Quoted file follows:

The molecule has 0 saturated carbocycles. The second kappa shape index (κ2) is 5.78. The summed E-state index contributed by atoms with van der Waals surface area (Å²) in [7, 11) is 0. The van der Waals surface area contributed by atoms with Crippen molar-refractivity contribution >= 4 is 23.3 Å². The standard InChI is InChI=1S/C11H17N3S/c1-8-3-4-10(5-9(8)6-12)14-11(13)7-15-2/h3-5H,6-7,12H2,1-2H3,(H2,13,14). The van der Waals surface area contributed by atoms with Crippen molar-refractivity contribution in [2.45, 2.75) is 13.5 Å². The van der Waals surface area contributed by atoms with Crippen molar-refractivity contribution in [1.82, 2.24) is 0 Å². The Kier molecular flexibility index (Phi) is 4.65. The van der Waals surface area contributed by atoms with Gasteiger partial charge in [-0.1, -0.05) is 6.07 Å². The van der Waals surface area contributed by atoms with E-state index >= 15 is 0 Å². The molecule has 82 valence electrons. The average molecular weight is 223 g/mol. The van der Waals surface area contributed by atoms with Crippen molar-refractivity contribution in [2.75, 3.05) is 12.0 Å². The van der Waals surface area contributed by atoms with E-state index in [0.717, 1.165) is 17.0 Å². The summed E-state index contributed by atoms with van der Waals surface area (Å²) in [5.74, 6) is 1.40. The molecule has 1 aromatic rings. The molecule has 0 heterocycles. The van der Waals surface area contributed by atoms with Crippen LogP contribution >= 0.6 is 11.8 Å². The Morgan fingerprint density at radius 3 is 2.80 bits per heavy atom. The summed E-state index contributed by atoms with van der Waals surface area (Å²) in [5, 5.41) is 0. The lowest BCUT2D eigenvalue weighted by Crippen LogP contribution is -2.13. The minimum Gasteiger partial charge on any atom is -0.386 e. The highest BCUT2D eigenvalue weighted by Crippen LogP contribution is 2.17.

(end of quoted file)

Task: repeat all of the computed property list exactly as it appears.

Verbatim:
The molecule has 0 saturated carbocycles. The second kappa shape index (κ2) is 5.78. The summed E-state index contributed by atoms with van der Waals surface area (Å²) in [7, 11) is 0. The van der Waals surface area contributed by atoms with Crippen molar-refractivity contribution >= 4 is 23.3 Å². The standard InChI is InChI=1S/C11H17N3S/c1-8-3-4-10(5-9(8)6-12)14-11(13)7-15-2/h3-5H,6-7,12H2,1-2H3,(H2,13,14). The van der Waals surface area contributed by atoms with Crippen molar-refractivity contribution in [2.45, 2.75) is 13.5 Å². The van der Waals surface area contributed by atoms with Crippen molar-refractivity contribution in [1.82, 2.24) is 0 Å². The Kier molecular flexibility index (Phi) is 4.65. The van der Waals surface area contributed by atoms with Gasteiger partial charge in [-0.1, -0.05) is 6.07 Å². The van der Waals surface area contributed by atoms with E-state index >= 15 is 0 Å². The molecule has 82 valence electrons. The average molecular weight is 223 g/mol. The van der Waals surface area contributed by atoms with Crippen molar-refractivity contribution in [2.75, 3.05) is 12.0 Å². The van der Waals surface area contributed by atoms with E-state index in [0.717, 1.165) is 17.0 Å². The summed E-state index contributed by atoms with van der Waals surface area (Å²) in [5.74, 6) is 1.40. The molecule has 1 aromatic rings. The molecule has 0 heterocycles. The van der Waals surface area contributed by atoms with Crippen LogP contribution >= 0.6 is 11.8 Å². The Morgan fingerprint density at radius 3 is 2.80 bits per heavy atom. The summed E-state index contributed by atoms with van der Waals surface area (Å²) in [5, 5.41) is 0. The lowest BCUT2D eigenvalue weighted by Crippen LogP contribution is -2.13. The minimum Gasteiger partial charge on any atom is -0.386 e. The highest BCUT2D eigenvalue weighted by Crippen LogP contribution is 2.17.